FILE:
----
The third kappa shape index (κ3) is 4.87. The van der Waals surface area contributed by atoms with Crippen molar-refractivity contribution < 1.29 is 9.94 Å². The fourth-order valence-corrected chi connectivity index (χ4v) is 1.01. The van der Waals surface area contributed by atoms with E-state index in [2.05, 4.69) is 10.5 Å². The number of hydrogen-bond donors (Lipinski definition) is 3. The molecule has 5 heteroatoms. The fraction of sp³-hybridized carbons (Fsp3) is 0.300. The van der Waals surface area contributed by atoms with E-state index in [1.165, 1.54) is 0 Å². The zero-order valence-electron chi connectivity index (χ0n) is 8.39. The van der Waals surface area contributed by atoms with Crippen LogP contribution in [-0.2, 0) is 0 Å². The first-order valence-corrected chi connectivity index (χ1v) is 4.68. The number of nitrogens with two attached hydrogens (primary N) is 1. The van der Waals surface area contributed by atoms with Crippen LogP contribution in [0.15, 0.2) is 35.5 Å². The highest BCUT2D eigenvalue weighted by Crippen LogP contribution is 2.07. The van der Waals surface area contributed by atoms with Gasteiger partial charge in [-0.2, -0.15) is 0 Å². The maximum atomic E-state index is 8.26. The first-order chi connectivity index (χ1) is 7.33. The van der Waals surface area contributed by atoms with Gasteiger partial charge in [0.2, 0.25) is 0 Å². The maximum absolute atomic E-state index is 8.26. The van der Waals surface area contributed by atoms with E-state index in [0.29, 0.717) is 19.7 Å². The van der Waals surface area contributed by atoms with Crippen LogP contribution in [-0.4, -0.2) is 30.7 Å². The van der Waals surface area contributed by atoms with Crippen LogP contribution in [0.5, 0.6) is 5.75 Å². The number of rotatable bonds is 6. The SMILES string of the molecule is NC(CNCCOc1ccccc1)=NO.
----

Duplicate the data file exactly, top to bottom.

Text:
The third kappa shape index (κ3) is 4.87. The van der Waals surface area contributed by atoms with Crippen molar-refractivity contribution < 1.29 is 9.94 Å². The fourth-order valence-corrected chi connectivity index (χ4v) is 1.01. The van der Waals surface area contributed by atoms with E-state index in [2.05, 4.69) is 10.5 Å². The number of hydrogen-bond donors (Lipinski definition) is 3. The molecule has 5 heteroatoms. The fraction of sp³-hybridized carbons (Fsp3) is 0.300. The van der Waals surface area contributed by atoms with E-state index in [1.165, 1.54) is 0 Å². The zero-order valence-electron chi connectivity index (χ0n) is 8.39. The van der Waals surface area contributed by atoms with Crippen LogP contribution in [-0.2, 0) is 0 Å². The first-order valence-corrected chi connectivity index (χ1v) is 4.68. The number of nitrogens with two attached hydrogens (primary N) is 1. The van der Waals surface area contributed by atoms with Crippen LogP contribution in [0.15, 0.2) is 35.5 Å². The highest BCUT2D eigenvalue weighted by Crippen LogP contribution is 2.07. The van der Waals surface area contributed by atoms with Gasteiger partial charge in [-0.2, -0.15) is 0 Å². The maximum atomic E-state index is 8.26. The first-order chi connectivity index (χ1) is 7.33. The van der Waals surface area contributed by atoms with Gasteiger partial charge in [0.2, 0.25) is 0 Å². The maximum absolute atomic E-state index is 8.26. The van der Waals surface area contributed by atoms with E-state index in [0.29, 0.717) is 19.7 Å². The van der Waals surface area contributed by atoms with Crippen LogP contribution in [-0.4, -0.2) is 30.7 Å². The van der Waals surface area contributed by atoms with Crippen LogP contribution in [0.5, 0.6) is 5.75 Å². The number of rotatable bonds is 6. The SMILES string of the molecule is NC(CNCCOc1ccccc1)=NO.